Sociology often deals with controversial topics of interest to various political, professional, or religious organizations. In the realm of the Internet, there are no controls preventing people from posting false or misleading information about a topic of interest to them. Because of this, it is especially important to evaluate websites carefully to determine if they reflect a particular point-of-view or "side." A good website will tell you about the person or organization who created it and their authority to write on the subject.
If a website is not from a well-known and respected organization or educational institution, do some research into its creators’ credentials. If they have a particular agenda—beyond simply sharing information—carefully consider if and how you will use the source in your research. Websites with a strong position can be useful for describing the beliefs and rhetoric of parties on both sides of a contentious issue. However, they are not a good source for accurate and objective information.
Remember when you are on the Internet it is "Buyer Beware"!
In general, you are looking for sites that are:
Questions to consider:
If you're still not sure:
Need more info? Check out UC Berkeley’s Evaluating Web Pages: Techniques & Questions to Ask.
TIP: SourceWatch is a wiki where information on organizations seeking to influence public policy is posted by interested contributors. Often the information is well documented but, like all web sources, needs to be double-checked.
Be sure to check out the sidebar for information on how to evaluate websites!
Sites about Sociology
There are several excellent meta-sites for sociology. These sites provide links to institutions and academic departments, sources of biographical and theoretical information, survey and statistical resources and much more.
Google searching is easy, but by learning a few search techniques, you can make your search more productive. In general, try to keep searches as simple as possible. Think of what words are most likely to be used. As you conduct your searches, you will learn new terms--key words and phrases that insiders use to discuss the topic--and your searches will yield better results.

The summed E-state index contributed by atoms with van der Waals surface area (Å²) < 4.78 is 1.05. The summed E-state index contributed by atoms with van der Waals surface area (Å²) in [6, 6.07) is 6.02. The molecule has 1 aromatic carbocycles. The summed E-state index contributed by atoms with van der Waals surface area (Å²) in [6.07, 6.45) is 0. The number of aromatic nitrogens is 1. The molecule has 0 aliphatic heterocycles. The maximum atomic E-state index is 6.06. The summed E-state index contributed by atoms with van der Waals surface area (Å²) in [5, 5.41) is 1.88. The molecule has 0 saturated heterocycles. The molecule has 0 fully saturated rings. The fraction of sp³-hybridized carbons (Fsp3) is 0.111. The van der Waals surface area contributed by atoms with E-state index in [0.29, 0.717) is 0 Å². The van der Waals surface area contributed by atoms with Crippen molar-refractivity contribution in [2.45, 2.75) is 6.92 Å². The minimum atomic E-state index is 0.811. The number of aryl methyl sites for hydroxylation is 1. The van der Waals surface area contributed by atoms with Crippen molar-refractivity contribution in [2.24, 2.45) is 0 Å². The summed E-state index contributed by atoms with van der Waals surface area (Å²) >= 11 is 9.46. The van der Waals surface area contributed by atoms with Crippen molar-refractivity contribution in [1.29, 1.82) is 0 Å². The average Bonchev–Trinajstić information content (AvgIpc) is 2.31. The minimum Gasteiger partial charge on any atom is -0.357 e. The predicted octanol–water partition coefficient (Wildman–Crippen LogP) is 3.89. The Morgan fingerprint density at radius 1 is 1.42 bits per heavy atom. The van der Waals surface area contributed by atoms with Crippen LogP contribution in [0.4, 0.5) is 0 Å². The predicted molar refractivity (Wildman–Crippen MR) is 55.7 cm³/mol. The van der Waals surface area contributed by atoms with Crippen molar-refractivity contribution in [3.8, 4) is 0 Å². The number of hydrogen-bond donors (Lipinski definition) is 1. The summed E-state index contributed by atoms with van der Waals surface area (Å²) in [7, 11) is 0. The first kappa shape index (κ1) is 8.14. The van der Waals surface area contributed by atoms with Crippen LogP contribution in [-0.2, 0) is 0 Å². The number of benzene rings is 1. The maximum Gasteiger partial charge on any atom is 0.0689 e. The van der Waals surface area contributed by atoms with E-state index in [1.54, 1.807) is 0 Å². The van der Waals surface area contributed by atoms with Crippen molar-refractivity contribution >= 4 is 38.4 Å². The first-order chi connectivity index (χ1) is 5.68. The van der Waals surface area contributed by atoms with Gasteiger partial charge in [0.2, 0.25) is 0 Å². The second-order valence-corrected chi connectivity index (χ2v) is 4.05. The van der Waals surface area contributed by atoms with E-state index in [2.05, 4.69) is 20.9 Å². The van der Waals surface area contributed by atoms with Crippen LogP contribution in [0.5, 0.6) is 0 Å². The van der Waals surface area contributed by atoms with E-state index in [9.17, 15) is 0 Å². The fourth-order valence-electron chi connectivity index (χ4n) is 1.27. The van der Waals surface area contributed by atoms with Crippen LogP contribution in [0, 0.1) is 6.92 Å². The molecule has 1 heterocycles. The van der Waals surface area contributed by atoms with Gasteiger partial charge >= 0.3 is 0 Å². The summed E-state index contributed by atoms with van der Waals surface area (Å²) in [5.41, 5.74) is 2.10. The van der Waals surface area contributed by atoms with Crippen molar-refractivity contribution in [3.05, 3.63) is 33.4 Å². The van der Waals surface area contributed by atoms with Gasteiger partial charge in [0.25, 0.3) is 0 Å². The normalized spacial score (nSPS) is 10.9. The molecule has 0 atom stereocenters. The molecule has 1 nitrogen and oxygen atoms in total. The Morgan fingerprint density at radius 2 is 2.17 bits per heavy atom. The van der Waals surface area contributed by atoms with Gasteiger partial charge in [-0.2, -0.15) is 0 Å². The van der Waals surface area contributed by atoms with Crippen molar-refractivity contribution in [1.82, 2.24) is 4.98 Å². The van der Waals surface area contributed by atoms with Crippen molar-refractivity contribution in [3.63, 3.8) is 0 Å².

You can search the full text of books in:
Use Google Books for digitized books from major publishers and universities. Only those out of copyright (75 years old or more) are fully accessible; others are only partially accessible but often you can see enough to get real information or at least determine whether you want to request the complete work.
Wikipedia is gradually becoming a more accepted site for information, particularly for a quick review to get started. (It is almost never listed as a reference.) Watch to see that an article is well-documented and follow the adage "trust but verify." The American Sociological Association and the American Psychological Association have projects to improve articles in their disciplines.
Google Scholar is a search tool from Google, separate from its main search engine, with its own URL (http://scholar.google.com). According to Google, its purpose is “to search specifically for scholarly literature, including peer-reviewed papers, theses, books, preprints, abstracts and technical reports from all broad areas of research.”
Google Scholar is an excellent resource. Its strengths are that it is multidisciplinary, easy to search and provides a quick way to locate articles which cite other articles. For example, you can see where an article has been cited by clicking the "Cited by" link at the bottom of the item entry. For certain articles, Google Scholar will link to cited articles through Web of Science.
A word of caution, however: Google Scholar does not always connect to Emory sources. A book or journal article may be in the library even if you cannot access it through Google Scholar links. Never purchase an item without checking the library's resources first. Remember, you can also borrow items from other libraries for free. You can read more about searching effectively in Google Scholar here.
Finally, in some cases you might find it useful to follow a particular author whose work is especially relevant to your own. Depending on how you set up your preferences, you'll receive an email alert when the author publishes a new article and/or when someone else cites his or her work. You can learn more about following a public scholar profile here.